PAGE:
of these views does not increase their intolerance towards Western churches. At the same time, religious ethnocentrism makes Orthodox Russians more intolerant of Western churches.

7. Secular Ideology Influences Religious Intolerance.

Religious intolerance toward Western churches is further influenced by beliefs and attitudes that have nothing to do with religion. In particular, undemocratic and anti-Western ideological orientations noticeably increase intolerance. The striking popularity of such reactionary orientations helps explain why intolerance of Western churches is so strong among Russians. For instance, in our survey two out of three Russians (67 percent) shared the opinion that Western governments are trying to undermine Russia and cause its collapse. Almost 55 percent said that adopting Western ways can only harm Russia. Less than one-third (32 percent) see Russia as a European nation that will eventually join the Western world. Furthermore, 52 percent of Russians see chaos and lawlessness in their country as the result of democracy, and 77 percent think that elections and competition among parties do Russia more harm than good. In this reactionary ideological atmosphere, the fact that Western religious groups are facing mass hostility and an unwillingness to give them any rights comes as little surprise.

Next, a meaningful link exists between an unwillingness to grant civil liberties to dissidents and non-conformists (for example, to atheists and homosexuals) and religious intolerance toward Western churches in Russia. Here, a more general aversion to diversity manifests itself in the widespread hostility to specific religious out-groups.

Finally, religious intolerance toward groups associated with the U.S. and other Western countries is worsened by anti-American attitudes. While only 14 percent of Russians openly express negative opinions about Americans, such opinions add fuel to religious hostility toward groups perceived to be American.

8. Regional and Social-Demographic Differences Affect Levels of Intolerance.

Religious intolerance toward Western churches is especially strong (markedly above the national average) in the North Caucasus and Central regions of Russia. In contrast, intolerance is weaker than average in the North-Western and Far-Eastern regions. Moscow’s population appears somewhat more tolerant than the rest of Russia, although some actions of city authorities against Protestant groups might suggest otherwise.

Additionally, we detected social-demographic differences that usually surface in research on tolerance. Thus, younger Russians (under 30 years of age), people with at least some college education, and city dwellers are more tolerant of Western churches than people who are older, less educated, and who live in villages or small towns.


In addition to restrictive laws and their arbitrary application by unfriendly authorities, Western churches and other “non-traditional” groups face powerful constraints to their religious freedom “from below,” that is, from ordinary Russians and their prevailing hostile sentiment. International observers’ reports of hostile acts against these groups reveal no more than a tiny part of this hostility to religious freedom in Russia.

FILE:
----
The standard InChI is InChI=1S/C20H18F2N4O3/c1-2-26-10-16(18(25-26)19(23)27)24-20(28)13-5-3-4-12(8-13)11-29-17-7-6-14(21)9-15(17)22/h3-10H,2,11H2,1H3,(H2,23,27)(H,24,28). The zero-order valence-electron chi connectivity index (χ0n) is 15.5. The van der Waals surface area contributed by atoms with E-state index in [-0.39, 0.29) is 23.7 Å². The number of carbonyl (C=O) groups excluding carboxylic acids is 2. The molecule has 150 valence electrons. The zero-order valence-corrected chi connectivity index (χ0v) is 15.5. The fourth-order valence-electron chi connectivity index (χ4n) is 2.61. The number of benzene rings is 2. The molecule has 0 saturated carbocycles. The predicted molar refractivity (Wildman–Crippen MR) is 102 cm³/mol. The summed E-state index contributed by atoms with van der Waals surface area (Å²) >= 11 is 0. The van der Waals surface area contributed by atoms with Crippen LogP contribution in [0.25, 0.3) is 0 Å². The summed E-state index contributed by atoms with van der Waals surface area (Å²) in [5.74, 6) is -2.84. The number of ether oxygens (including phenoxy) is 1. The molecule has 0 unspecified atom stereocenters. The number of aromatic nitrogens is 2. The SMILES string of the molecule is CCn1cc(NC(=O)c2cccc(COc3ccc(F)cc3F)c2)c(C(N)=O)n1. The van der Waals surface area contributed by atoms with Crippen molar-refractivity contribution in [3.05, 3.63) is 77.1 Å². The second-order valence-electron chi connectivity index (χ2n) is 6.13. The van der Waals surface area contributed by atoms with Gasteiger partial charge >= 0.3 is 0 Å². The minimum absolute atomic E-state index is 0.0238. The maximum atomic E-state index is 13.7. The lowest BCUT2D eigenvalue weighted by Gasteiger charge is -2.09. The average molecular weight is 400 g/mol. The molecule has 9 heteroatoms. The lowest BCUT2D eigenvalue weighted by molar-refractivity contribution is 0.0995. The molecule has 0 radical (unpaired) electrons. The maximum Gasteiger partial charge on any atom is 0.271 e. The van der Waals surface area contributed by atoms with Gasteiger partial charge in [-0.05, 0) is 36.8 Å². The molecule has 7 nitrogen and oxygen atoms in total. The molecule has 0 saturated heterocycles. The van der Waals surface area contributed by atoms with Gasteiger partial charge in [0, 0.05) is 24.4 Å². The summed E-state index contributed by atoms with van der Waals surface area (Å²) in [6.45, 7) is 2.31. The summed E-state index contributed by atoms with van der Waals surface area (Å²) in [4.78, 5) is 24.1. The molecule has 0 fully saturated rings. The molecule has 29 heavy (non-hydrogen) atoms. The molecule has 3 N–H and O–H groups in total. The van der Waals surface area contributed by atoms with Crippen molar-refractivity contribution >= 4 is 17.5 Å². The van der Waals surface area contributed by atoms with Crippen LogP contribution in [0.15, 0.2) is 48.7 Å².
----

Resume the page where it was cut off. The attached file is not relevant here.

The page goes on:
A sad fact is that, restrictive as it is, existing law still treats Western and other “non-traditional” groups more liberally than most Russians would. The law allows such groups at least some activities, while most Russians would not allow them any. If the law were to become more accommodating of public opinion, it would simply eliminate the little that remains of religious liberties of “non-traditional” groups. Thus, religious freedom in Russia needs protection from popular hostility no less than from authorities’ arbitrary decisions.

Clearly, even massive international efforts to address prejudice, stereotypes, and ideological clichés that feed intolerance toward Western churches in Russia will have little effect unless they are matched and surpassed by Russians’ own endeavors to combat reactionary ideologies. However, U.S. organizations can make specific contributions to reducing religious intolerance. For instance, ordinary Russians know little if anything about U.S.-based Western churches they quite commonly perceive as “dangerous sects.” Their perception could change drastically if they knew more about the fundamental role some of these “sects” play in U.S. society. Similarly, ordinary Russians’ perceptions could be changed considerably if they were more informed about the religious liberties that minority groups, including Orthodox Christians and Muslims, enjoy in the U.S. This relevant knowledge could be spread more actively by American governmental and nongovernmental organizations working in and with Russia.

A necessary condition for estimating the level of existing threats to religious freedom is systematic monitoring of religious intolerance among ordinary Russians. We consider our study a first step toward such monitoring.F

Vyacheslav Karpov and Elena Lisovskaya are both professors of sociology at Western Michigan University, Kalamazoo, Michigan.

Edited excerpts published with permission from Vyacheslav Karpov and Elena Lisovskaya, “Religious Intolerance towards Western Churches in Russia,” National Council for Eurasian and East European Research, 2006. Research presented in this article was supported in part by the National Council for Eurasian and East European Research (NCEEER). Neither NCEER nor the U.S. government is responsible for interpretations and opinions expressed in this article.